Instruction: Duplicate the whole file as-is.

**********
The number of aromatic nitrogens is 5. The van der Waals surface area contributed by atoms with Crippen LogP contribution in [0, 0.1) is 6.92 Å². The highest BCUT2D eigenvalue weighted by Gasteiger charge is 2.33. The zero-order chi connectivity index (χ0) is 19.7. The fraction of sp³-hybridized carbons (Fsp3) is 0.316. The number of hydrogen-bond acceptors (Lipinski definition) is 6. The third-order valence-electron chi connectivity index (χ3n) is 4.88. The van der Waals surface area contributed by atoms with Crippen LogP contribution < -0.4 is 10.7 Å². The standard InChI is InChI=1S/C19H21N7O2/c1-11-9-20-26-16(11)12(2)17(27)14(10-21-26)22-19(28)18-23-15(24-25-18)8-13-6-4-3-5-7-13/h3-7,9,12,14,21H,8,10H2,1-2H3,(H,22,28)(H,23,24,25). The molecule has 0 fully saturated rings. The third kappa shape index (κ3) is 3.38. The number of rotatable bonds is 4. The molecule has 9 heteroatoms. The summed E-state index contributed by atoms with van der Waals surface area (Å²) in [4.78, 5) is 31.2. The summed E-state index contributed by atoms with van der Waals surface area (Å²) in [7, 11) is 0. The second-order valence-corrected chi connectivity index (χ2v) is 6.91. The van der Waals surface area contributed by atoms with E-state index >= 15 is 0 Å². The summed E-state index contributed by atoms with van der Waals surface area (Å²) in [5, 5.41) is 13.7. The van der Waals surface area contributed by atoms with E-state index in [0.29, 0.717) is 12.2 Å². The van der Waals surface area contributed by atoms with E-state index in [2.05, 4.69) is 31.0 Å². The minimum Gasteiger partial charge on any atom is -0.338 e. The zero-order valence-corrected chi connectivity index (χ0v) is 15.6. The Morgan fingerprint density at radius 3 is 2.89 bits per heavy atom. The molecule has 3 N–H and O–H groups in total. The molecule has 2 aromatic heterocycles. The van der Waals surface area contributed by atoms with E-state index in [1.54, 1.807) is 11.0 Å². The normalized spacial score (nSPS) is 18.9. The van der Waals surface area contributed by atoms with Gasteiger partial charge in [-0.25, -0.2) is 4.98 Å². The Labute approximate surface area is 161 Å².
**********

The number of aromatic nitrogens is 5. The van der Waals surface area contributed by atoms with Crippen LogP contribution in [0, 0.1) is 6.92 Å². The highest BCUT2D eigenvalue weighted by Gasteiger charge is 2.33. The zero-order chi connectivity index (χ0) is 19.7. The fraction of sp³-hybridized carbons (Fsp3) is 0.316. The number of hydrogen-bond acceptors (Lipinski definition) is 6. The third-order valence-electron chi connectivity index (χ3n) is 4.88. The van der Waals surface area contributed by atoms with Crippen LogP contribution < -0.4 is 10.7 Å². The standard InChI is InChI=1S/C19H21N7O2/c1-11-9-20-26-16(11)12(2)17(27)14(10-21-26)22-19(28)18-23-15(24-25-18)8-13-6-4-3-5-7-13/h3-7,9,12,14,21H,8,10H2,1-2H3,(H,22,28)(H,23,24,25). The molecule has 0 fully saturated rings. The third kappa shape index (κ3) is 3.38. The number of rotatable bonds is 4. The molecule has 9 heteroatoms. The summed E-state index contributed by atoms with van der Waals surface area (Å²) in [4.78, 5) is 31.2. The summed E-state index contributed by atoms with van der Waals surface area (Å²) in [7, 11) is 0. The second-order valence-corrected chi connectivity index (χ2v) is 6.91. The van der Waals surface area contributed by atoms with E-state index >= 15 is 0 Å². The summed E-state index contributed by atoms with van der Waals surface area (Å²) in [5, 5.41) is 13.7. The van der Waals surface area contributed by atoms with E-state index in [0.29, 0.717) is 12.2 Å². The van der Waals surface area contributed by atoms with E-state index in [2.05, 4.69) is 31.0 Å². The minimum Gasteiger partial charge on any atom is -0.338 e. The zero-order valence-corrected chi connectivity index (χ0v) is 15.6. The Morgan fingerprint density at radius 3 is 2.89 bits per heavy atom. The molecule has 3 N–H and O–H groups in total. The molecule has 2 aromatic heterocycles. The van der Waals surface area contributed by atoms with E-state index in [1.54, 1.807) is 11.0 Å². The normalized spacial score (nSPS) is 18.9. The van der Waals surface area contributed by atoms with Gasteiger partial charge in [-0.25, -0.2) is 4.98 Å². The Labute approximate surface area is 161 Å².